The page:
Plasmid-based vaccines encoding rat neu and immune stimulatory molecules can elicit rat neu-specific immunity

Mary L. Disis, Nathalie Scholler, Amber Dahlin, Janice Pullman, Keith L Knutson, Karl Erik Hellstrom̈, Ingegerd Hellstrom̈

Research output: Contribution to journalArticle

17 Citations (Scopus)

Abstract

DNA vaccines are ideally suited for immunizing against tumor antigens because constructs can be formulated that not only encode the tumor antigen but also encode molecules chosen to improve the ability to elicit an antitumor response. Ligands expressed on antigen-presenting cells associated with stimulating a robust T-cell response are excellent candidates for inclusion in a DNA vaccine. Mice transgenic for the HER-2/neu homologue, rat neu, were immunized with full-length rat neu cDNA given alone or in combination with plasmids encoding costimulatory molecules CD80 or CD86 and the ligand for CD137 (CD137L). Intradermal injection of the plasmid constructs resulted in both plasmid transcript and antigen protein expression being detected in lymph nodes draining the injection site. Immunization with plasmids encoding the neu antigen along with plasmids encoding CD137L and either CD80 or CD86 resulted in the generation of neu-specific antibodies that induced phopshorylation of the neu tyrosine kinase and inhibited the growth of cultured tumor cells overexpressing neu. Survival of animals was significantly prolonged after immunization with vaccines encoding neu together with the costimulatory molecules. Although tumors eventually occurred in the vaccinated animals, they were markedly infiltrated with CD4+ T cells. DNA vaccines encoding neu, when given in combination with both CD137L and either CD80 or CD86, can induce cellular and humoral immunity and result in an antitumor effect.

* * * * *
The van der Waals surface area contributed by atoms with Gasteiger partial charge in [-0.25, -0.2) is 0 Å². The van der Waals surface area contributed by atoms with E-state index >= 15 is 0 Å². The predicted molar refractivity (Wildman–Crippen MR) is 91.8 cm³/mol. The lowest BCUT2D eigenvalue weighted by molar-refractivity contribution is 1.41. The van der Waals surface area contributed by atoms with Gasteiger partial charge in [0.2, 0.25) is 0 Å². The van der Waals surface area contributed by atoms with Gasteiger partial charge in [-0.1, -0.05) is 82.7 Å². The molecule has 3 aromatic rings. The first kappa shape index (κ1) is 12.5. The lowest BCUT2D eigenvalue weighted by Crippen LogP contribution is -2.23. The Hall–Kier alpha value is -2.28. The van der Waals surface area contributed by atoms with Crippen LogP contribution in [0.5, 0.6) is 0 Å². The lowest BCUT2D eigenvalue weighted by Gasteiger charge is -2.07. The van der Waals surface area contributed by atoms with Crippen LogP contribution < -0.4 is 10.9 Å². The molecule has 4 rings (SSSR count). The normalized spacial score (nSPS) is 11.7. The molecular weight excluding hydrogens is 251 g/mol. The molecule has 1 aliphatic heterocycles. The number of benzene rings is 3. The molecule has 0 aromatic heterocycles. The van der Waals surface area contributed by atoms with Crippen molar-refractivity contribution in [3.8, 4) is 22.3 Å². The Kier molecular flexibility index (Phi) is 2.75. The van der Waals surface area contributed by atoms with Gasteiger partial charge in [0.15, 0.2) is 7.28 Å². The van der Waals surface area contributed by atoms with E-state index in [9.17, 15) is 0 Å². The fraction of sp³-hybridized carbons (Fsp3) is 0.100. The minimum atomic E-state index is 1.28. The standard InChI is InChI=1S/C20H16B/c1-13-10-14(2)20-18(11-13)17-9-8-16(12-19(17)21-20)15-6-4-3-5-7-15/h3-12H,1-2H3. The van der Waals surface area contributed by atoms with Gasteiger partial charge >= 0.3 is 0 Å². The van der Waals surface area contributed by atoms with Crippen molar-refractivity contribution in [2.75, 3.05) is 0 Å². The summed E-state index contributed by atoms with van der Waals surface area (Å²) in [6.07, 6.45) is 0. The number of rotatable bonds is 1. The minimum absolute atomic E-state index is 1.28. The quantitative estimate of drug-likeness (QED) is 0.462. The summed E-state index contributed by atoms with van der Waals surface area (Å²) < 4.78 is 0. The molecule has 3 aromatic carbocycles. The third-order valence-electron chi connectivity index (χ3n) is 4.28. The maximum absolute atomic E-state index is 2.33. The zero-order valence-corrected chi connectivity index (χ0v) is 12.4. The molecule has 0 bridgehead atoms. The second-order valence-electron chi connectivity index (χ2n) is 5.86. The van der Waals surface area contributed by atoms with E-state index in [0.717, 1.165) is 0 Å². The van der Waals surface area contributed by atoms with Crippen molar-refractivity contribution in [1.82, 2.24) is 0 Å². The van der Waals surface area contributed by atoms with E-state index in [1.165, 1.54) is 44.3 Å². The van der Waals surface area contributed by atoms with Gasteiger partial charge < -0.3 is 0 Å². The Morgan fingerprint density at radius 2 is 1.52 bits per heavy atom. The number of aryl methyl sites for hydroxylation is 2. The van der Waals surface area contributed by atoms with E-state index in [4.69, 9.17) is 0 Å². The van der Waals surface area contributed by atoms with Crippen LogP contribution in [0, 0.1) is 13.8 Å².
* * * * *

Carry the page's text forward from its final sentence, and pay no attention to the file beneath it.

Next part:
Original languageEnglish (US)
Pages (from-to)995-1002
Number of pages8
JournalMolecular Cancer Therapeutics
Volume2
Issue number10
StatePublished - Oct 2003
Externally publishedYes

Fingerprint

Immunity
Plasmids
Vaccines
DNA Vaccines
Neoplasm Antigens
Immunization
4-1BB Ligand
Cultured Tumor Cells
T-Lymphocytes
Antigens
Intradermal Injections
Antigen-Presenting Cells
Humoral Immunity
Cellular Immunity
Protein-Tyrosine Kinases
Transgenic Mice
Complementary DNA
Lymph Nodes
Ligands
Injections

ASJC Scopus subject areas

  • Oncology
  • Cancer Research
  • Drug Discovery
  • Pharmacology

Cite this

Disis, M. L., Scholler, N., Dahlin, A., Pullman, J., Knutson, K. L., Hellstrom̈, K. E., & Hellstrom̈, I. (2003). Plasmid-based vaccines encoding rat neu and immune stimulatory molecules can elicit rat neu-specific immunity. Molecular Cancer Therapeutics, 2(10), 995-1002.

Plasmid-based vaccines encoding rat neu and immune stimulatory molecules can elicit rat neu-specific immunity. / Disis, Mary L.; Scholler, Nathalie; Dahlin, Amber; Pullman, Janice; Knutson, Keith L; Hellstrom̈, Karl Erik; Hellstrom̈, Ingegerd.

In: Molecular Cancer Therapeutics, Vol. 2, No. 10, 10.2003, p. 995-1002.

Research output: Contribution to journalArticle

Disis, ML, Scholler, N, Dahlin, A, Pullman, J, Knutson, KL, Hellstrom̈, KE & Hellstrom̈, I 2003, 'Plasmid-based vaccines encoding rat neu and immune stimulatory molecules can elicit rat neu-specific immunity', Molecular Cancer Therapeutics, vol. 2, no. 10, pp. 995-1002.
Disis, Mary L. ; Scholler, Nathalie ; Dahlin, Amber ; Pullman, Janice ; Knutson, Keith L ; Hellstrom̈, Karl Erik ; Hellstrom̈, Ingegerd. / Plasmid-based vaccines encoding rat neu and immune stimulatory molecules can elicit rat neu-specific immunity. In: Molecular Cancer Therapeutics. 2003 ; Vol. 2, No. 10. pp. 995-1002.
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